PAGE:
Asked on Jan 29, 2012

Surfactant leaching

Peace Painting Co., Inc.Dan's of Central Florida, Inc.KMS Woodworks
+2

Answered

I also do some answers on another site much like this one. And one of the people there came up with an answer to a question that has come along from time to time both there and here. People complain of brown staining for some unknown reasons in their home. It just seems to appear out of nowhere and feels sticky almost like sap.
Well the answer is Surfactant Leaching. http://www.benjaminmoore.com/en-us/for-your-home/surfactant-leaching I learned something today about this perplexing issue that many people seem to share in common.
My question is however, why does this happen in only a few homes and not all if the trigger is moisture? Could this be poor stirring of paint, or perhaps using old paint? Any ideas?
5 answers
  • Peace Painting Co., Inc.
    on Jan 30, 2012

    This is inside the house? Surfactants are basically soap that keep the different components suspended or blended together. The better the paint, the more it has. I have seen them 'surface' their stickiness when too many coats are applied too quickly under less than ideal temp and humidity conditions. CP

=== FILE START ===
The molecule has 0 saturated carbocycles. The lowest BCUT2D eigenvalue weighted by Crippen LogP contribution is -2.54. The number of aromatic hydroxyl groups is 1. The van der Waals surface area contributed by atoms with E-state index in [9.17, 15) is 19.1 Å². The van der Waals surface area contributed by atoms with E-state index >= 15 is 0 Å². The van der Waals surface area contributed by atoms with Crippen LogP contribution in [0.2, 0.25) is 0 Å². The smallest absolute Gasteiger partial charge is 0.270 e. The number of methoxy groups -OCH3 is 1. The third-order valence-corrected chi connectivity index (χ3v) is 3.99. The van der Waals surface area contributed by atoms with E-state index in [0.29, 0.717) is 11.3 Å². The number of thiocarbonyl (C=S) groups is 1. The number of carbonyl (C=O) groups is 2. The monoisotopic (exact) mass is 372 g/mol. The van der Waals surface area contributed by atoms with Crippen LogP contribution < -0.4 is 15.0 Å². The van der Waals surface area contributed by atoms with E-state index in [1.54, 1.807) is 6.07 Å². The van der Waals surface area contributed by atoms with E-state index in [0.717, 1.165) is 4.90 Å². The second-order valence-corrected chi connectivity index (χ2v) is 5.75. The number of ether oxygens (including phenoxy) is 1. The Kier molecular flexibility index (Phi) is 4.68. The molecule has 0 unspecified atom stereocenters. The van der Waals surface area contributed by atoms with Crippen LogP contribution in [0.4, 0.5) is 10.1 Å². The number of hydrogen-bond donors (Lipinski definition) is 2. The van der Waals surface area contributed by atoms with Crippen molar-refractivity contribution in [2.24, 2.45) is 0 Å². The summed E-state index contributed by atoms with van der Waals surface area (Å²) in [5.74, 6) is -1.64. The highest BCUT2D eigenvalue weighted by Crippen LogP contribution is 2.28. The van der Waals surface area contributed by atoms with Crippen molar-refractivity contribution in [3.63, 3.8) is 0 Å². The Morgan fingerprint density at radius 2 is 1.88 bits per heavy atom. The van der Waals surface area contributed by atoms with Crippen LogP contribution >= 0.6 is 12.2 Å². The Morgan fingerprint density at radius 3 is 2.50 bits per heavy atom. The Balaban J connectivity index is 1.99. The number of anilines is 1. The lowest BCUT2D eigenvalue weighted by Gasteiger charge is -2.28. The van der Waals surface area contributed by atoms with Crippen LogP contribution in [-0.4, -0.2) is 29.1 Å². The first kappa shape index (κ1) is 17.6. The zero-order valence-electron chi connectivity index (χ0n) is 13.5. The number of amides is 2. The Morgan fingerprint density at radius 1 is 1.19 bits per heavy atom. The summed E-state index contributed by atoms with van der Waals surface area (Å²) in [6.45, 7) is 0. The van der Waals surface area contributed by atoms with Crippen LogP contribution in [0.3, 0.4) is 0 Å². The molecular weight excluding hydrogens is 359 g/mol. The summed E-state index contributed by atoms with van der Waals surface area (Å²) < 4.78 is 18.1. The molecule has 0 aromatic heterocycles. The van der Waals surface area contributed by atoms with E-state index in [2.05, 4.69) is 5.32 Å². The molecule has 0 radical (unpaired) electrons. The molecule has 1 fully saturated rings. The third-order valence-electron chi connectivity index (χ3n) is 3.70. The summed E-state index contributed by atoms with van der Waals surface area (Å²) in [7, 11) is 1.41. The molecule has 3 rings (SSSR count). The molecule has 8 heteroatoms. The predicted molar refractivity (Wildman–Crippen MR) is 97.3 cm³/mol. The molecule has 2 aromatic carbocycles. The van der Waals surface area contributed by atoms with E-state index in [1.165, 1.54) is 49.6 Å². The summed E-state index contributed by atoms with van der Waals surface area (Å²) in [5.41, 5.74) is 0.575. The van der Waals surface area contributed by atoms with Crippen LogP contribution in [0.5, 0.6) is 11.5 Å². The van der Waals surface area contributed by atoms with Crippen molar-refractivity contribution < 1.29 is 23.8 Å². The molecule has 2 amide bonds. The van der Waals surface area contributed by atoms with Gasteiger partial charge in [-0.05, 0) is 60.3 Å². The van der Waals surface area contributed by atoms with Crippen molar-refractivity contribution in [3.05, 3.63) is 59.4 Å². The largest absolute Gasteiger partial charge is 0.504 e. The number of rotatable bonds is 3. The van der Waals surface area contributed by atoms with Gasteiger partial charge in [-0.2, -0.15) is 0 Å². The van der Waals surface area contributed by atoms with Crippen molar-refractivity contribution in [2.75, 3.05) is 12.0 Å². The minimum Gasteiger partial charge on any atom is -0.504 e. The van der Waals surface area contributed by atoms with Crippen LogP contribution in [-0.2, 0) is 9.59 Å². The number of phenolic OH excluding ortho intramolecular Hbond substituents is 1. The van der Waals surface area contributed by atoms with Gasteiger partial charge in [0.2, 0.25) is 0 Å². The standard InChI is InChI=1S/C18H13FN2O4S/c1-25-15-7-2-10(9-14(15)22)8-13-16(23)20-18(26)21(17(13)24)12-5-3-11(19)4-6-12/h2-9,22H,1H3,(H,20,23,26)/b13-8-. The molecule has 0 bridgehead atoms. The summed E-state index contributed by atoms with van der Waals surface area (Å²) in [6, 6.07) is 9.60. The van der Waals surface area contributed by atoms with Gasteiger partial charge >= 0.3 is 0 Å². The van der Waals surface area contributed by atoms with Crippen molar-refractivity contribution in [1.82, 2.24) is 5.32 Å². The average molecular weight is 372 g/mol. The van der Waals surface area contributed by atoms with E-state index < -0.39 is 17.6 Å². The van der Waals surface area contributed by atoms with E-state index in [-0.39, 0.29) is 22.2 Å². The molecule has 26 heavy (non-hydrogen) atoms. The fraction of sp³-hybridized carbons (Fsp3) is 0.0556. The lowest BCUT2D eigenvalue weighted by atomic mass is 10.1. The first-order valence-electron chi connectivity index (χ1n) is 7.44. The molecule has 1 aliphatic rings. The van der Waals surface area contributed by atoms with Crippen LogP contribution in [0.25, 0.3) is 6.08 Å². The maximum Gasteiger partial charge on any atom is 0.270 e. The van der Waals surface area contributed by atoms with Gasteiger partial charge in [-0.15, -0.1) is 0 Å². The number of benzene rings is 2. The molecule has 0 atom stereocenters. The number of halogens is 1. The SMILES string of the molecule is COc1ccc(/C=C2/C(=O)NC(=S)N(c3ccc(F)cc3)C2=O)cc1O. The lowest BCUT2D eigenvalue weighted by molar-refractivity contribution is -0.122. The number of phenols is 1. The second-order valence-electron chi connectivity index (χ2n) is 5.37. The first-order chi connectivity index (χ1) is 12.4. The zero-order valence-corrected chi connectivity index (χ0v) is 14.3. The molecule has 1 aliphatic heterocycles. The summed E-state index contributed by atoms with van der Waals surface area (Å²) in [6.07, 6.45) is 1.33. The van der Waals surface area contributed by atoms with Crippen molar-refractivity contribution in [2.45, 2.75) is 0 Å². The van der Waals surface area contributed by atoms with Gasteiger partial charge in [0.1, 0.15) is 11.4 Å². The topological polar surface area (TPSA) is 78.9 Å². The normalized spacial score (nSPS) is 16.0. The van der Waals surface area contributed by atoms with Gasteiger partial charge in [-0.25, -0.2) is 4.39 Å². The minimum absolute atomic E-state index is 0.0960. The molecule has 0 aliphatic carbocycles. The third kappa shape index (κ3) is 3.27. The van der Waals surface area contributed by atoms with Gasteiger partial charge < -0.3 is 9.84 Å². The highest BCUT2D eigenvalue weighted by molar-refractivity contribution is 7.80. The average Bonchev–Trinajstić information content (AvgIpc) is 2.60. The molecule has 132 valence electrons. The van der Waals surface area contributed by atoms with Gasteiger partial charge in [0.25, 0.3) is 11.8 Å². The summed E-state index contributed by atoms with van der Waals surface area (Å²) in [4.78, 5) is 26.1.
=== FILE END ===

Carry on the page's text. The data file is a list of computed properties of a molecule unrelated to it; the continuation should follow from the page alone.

• Interesting. The issue appears to be from what I understand inside the home. I have seen this same question several times over the past many years I have been answering questions on other sites such as this. I am not sure if this has been asked here or not. I know people always ask why they have mold growing on their walls that is not explainable. I am wondering if this is what they were asking about? Thanks Peace. Bob

  • KMS Woodworks
    on Jan 31, 2012

    I had this happen to a small angled "ceiling" immediately behind my espresso machine ( this was before I replaced the pressure transducer that would cause an occasional steam venting)... I wiped away with a damp sponge. I have also seen it in some clients l baths where a soffit is above the shower...a little residue on the corner of the soffit. Other than these two areas not so much experience...then again we are in a dry climate in Colorado.

  • Same as KMS here as far as the situations where I have seen this. Since the article mentions that it is most common inside houses in areas of steamy moisture (ie. shower/bath), I venture the guess that those people either don't use or don't have proper ventilation fans in those areas.

  • Peace Painting Co., Inc.
    on Feb 1, 2012

    Huh, I always figured that was vaporized shampoo and soap residue after condensing with the steam; either way it's some kinda soap, just clean the walls with it.

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